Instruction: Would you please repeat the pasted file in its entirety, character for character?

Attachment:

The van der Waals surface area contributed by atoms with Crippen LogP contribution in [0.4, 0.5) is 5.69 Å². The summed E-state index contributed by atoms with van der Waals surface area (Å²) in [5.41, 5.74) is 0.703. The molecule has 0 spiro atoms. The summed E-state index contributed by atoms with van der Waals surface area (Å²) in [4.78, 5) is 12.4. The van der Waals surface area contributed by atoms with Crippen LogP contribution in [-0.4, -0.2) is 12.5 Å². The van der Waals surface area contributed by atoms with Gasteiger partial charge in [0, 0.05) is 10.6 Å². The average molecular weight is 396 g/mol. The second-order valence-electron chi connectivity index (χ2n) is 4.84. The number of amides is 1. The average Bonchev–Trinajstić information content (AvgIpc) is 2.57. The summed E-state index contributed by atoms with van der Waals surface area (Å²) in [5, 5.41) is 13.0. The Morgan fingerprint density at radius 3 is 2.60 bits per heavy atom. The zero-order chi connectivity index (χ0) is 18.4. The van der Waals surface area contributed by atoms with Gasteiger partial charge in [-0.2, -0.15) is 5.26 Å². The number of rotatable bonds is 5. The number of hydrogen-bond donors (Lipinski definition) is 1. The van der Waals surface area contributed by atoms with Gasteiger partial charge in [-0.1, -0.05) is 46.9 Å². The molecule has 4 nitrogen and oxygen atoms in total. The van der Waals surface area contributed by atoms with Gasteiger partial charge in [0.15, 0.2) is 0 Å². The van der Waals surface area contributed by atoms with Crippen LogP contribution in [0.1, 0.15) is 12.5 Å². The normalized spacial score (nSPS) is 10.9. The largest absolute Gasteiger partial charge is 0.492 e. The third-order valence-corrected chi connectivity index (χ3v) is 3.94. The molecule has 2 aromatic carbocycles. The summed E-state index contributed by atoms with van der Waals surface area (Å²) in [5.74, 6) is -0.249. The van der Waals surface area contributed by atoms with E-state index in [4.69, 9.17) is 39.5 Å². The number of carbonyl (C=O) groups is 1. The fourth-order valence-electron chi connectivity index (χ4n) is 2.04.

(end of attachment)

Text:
The van der Waals surface area contributed by atoms with Crippen LogP contribution in [0.4, 0.5) is 5.69 Å². The summed E-state index contributed by atoms with van der Waals surface area (Å²) in [5.41, 5.74) is 0.703. The molecule has 0 spiro atoms. The summed E-state index contributed by atoms with van der Waals surface area (Å²) in [4.78, 5) is 12.4. The van der Waals surface area contributed by atoms with Crippen LogP contribution in [-0.4, -0.2) is 12.5 Å². The van der Waals surface area contributed by atoms with Gasteiger partial charge in [0, 0.05) is 10.6 Å². The average molecular weight is 396 g/mol. The second-order valence-electron chi connectivity index (χ2n) is 4.84. The number of amides is 1. The average Bonchev–Trinajstić information content (AvgIpc) is 2.57. The summed E-state index contributed by atoms with van der Waals surface area (Å²) in [5, 5.41) is 13.0. The Morgan fingerprint density at radius 3 is 2.60 bits per heavy atom. The zero-order chi connectivity index (χ0) is 18.4. The van der Waals surface area contributed by atoms with Gasteiger partial charge in [-0.2, -0.15) is 5.26 Å². The number of rotatable bonds is 5. The number of hydrogen-bond donors (Lipinski definition) is 1. The van der Waals surface area contributed by atoms with Gasteiger partial charge in [-0.1, -0.05) is 46.9 Å². The molecule has 4 nitrogen and oxygen atoms in total. The van der Waals surface area contributed by atoms with Gasteiger partial charge in [0.15, 0.2) is 0 Å². The van der Waals surface area contributed by atoms with Crippen LogP contribution in [0.1, 0.15) is 12.5 Å². The normalized spacial score (nSPS) is 10.9. The largest absolute Gasteiger partial charge is 0.492 e. The third-order valence-corrected chi connectivity index (χ3v) is 3.94. The molecule has 2 aromatic carbocycles. The summed E-state index contributed by atoms with van der Waals surface area (Å²) in [5.74, 6) is -0.249. The van der Waals surface area contributed by atoms with E-state index in [4.69, 9.17) is 39.5 Å². The number of carbonyl (C=O) groups is 1. The fourth-order valence-electron chi connectivity index (χ4n) is 2.04.